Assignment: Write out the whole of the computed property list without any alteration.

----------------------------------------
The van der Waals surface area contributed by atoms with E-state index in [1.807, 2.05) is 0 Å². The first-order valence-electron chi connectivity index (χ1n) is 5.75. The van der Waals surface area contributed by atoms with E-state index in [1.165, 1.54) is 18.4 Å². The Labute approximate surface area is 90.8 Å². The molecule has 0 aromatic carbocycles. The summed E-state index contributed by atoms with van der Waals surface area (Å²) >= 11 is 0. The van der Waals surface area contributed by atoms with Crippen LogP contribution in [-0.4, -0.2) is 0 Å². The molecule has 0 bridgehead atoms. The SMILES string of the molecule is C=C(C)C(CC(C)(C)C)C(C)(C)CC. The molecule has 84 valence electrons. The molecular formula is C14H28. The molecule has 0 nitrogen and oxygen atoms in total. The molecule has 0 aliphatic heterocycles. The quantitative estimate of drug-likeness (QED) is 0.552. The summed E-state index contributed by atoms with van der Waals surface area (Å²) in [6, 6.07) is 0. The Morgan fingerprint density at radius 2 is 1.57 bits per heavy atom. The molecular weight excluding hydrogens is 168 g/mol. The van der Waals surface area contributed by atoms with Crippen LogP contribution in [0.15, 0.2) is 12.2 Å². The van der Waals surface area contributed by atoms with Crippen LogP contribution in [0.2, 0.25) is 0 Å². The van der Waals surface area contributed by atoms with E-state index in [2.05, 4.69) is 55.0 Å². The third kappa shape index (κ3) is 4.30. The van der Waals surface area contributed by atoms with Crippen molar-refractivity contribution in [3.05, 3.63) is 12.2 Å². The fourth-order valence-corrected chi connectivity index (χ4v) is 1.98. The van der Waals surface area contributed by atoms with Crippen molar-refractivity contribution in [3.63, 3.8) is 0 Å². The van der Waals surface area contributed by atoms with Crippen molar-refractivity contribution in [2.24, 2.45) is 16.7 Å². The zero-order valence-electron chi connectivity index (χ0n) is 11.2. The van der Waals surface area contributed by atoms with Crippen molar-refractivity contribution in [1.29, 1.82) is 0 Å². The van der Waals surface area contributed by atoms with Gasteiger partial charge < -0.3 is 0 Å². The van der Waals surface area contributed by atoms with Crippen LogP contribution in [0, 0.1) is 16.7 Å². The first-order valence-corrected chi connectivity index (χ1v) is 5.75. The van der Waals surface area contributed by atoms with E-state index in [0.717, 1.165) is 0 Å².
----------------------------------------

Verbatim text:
The van der Waals surface area contributed by atoms with E-state index in [1.807, 2.05) is 0 Å². The first-order valence-electron chi connectivity index (χ1n) is 5.75. The van der Waals surface area contributed by atoms with E-state index in [1.165, 1.54) is 18.4 Å². The Labute approximate surface area is 90.8 Å². The molecule has 0 aromatic carbocycles. The summed E-state index contributed by atoms with van der Waals surface area (Å²) >= 11 is 0. The van der Waals surface area contributed by atoms with Crippen LogP contribution in [-0.4, -0.2) is 0 Å². The molecule has 0 bridgehead atoms. The SMILES string of the molecule is C=C(C)C(CC(C)(C)C)C(C)(C)CC. The molecule has 84 valence electrons. The molecular formula is C14H28. The molecule has 0 nitrogen and oxygen atoms in total. The molecule has 0 aliphatic heterocycles. The quantitative estimate of drug-likeness (QED) is 0.552. The summed E-state index contributed by atoms with van der Waals surface area (Å²) in [6, 6.07) is 0. The Morgan fingerprint density at radius 2 is 1.57 bits per heavy atom. The molecular weight excluding hydrogens is 168 g/mol. The van der Waals surface area contributed by atoms with Crippen LogP contribution in [0.15, 0.2) is 12.2 Å². The van der Waals surface area contributed by atoms with Crippen LogP contribution in [0.2, 0.25) is 0 Å². The van der Waals surface area contributed by atoms with E-state index in [2.05, 4.69) is 55.0 Å². The third kappa shape index (κ3) is 4.30. The van der Waals surface area contributed by atoms with Crippen molar-refractivity contribution in [3.05, 3.63) is 12.2 Å². The fourth-order valence-corrected chi connectivity index (χ4v) is 1.98. The van der Waals surface area contributed by atoms with Crippen molar-refractivity contribution in [3.63, 3.8) is 0 Å². The van der Waals surface area contributed by atoms with Crippen molar-refractivity contribution in [2.24, 2.45) is 16.7 Å². The zero-order valence-electron chi connectivity index (χ0n) is 11.2. The van der Waals surface area contributed by atoms with Crippen molar-refractivity contribution in [1.29, 1.82) is 0 Å². The van der Waals surface area contributed by atoms with Gasteiger partial charge < -0.3 is 0 Å². The van der Waals surface area contributed by atoms with Crippen LogP contribution in [0, 0.1) is 16.7 Å². The first-order valence-corrected chi connectivity index (χ1v) is 5.75. The van der Waals surface area contributed by atoms with E-state index in [0.717, 1.165) is 0 Å².